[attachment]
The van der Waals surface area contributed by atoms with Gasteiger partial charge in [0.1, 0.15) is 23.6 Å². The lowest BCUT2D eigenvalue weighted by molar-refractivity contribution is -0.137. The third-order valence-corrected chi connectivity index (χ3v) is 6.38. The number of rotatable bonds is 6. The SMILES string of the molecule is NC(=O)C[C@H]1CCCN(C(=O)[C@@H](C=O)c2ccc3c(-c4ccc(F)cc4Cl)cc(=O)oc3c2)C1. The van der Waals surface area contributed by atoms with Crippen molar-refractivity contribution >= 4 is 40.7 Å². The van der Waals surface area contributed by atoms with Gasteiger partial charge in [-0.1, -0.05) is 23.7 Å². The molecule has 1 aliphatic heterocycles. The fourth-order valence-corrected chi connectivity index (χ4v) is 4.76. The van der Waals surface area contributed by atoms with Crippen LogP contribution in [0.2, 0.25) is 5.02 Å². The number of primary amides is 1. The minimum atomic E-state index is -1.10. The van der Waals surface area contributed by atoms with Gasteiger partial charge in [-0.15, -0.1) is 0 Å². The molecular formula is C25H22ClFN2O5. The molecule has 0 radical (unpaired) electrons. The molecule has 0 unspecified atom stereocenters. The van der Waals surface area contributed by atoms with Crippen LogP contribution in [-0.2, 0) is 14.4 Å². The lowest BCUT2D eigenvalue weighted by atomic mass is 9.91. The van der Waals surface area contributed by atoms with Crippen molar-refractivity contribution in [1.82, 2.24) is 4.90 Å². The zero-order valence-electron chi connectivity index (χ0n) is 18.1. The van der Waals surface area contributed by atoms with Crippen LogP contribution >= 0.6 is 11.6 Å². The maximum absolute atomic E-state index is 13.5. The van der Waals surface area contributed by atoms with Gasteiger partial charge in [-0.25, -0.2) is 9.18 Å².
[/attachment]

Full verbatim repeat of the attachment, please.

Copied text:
The van der Waals surface area contributed by atoms with Gasteiger partial charge in [0.1, 0.15) is 23.6 Å². The lowest BCUT2D eigenvalue weighted by molar-refractivity contribution is -0.137. The third-order valence-corrected chi connectivity index (χ3v) is 6.38. The number of rotatable bonds is 6. The SMILES string of the molecule is NC(=O)C[C@H]1CCCN(C(=O)[C@@H](C=O)c2ccc3c(-c4ccc(F)cc4Cl)cc(=O)oc3c2)C1. The van der Waals surface area contributed by atoms with Crippen molar-refractivity contribution >= 4 is 40.7 Å². The van der Waals surface area contributed by atoms with Gasteiger partial charge in [-0.1, -0.05) is 23.7 Å². The molecule has 1 aliphatic heterocycles. The fourth-order valence-corrected chi connectivity index (χ4v) is 4.76. The van der Waals surface area contributed by atoms with Crippen LogP contribution in [0.2, 0.25) is 5.02 Å². The number of primary amides is 1. The minimum atomic E-state index is -1.10. The van der Waals surface area contributed by atoms with Gasteiger partial charge in [-0.15, -0.1) is 0 Å². The molecular formula is C25H22ClFN2O5. The molecule has 0 radical (unpaired) electrons. The molecule has 0 unspecified atom stereocenters. The van der Waals surface area contributed by atoms with Crippen LogP contribution in [-0.2, 0) is 14.4 Å². The lowest BCUT2D eigenvalue weighted by atomic mass is 9.91. The van der Waals surface area contributed by atoms with Crippen molar-refractivity contribution in [1.82, 2.24) is 4.90 Å². The zero-order valence-electron chi connectivity index (χ0n) is 18.1. The van der Waals surface area contributed by atoms with Crippen LogP contribution >= 0.6 is 11.6 Å². The maximum absolute atomic E-state index is 13.5. The van der Waals surface area contributed by atoms with Gasteiger partial charge in [-0.25, -0.2) is 9.18 Å².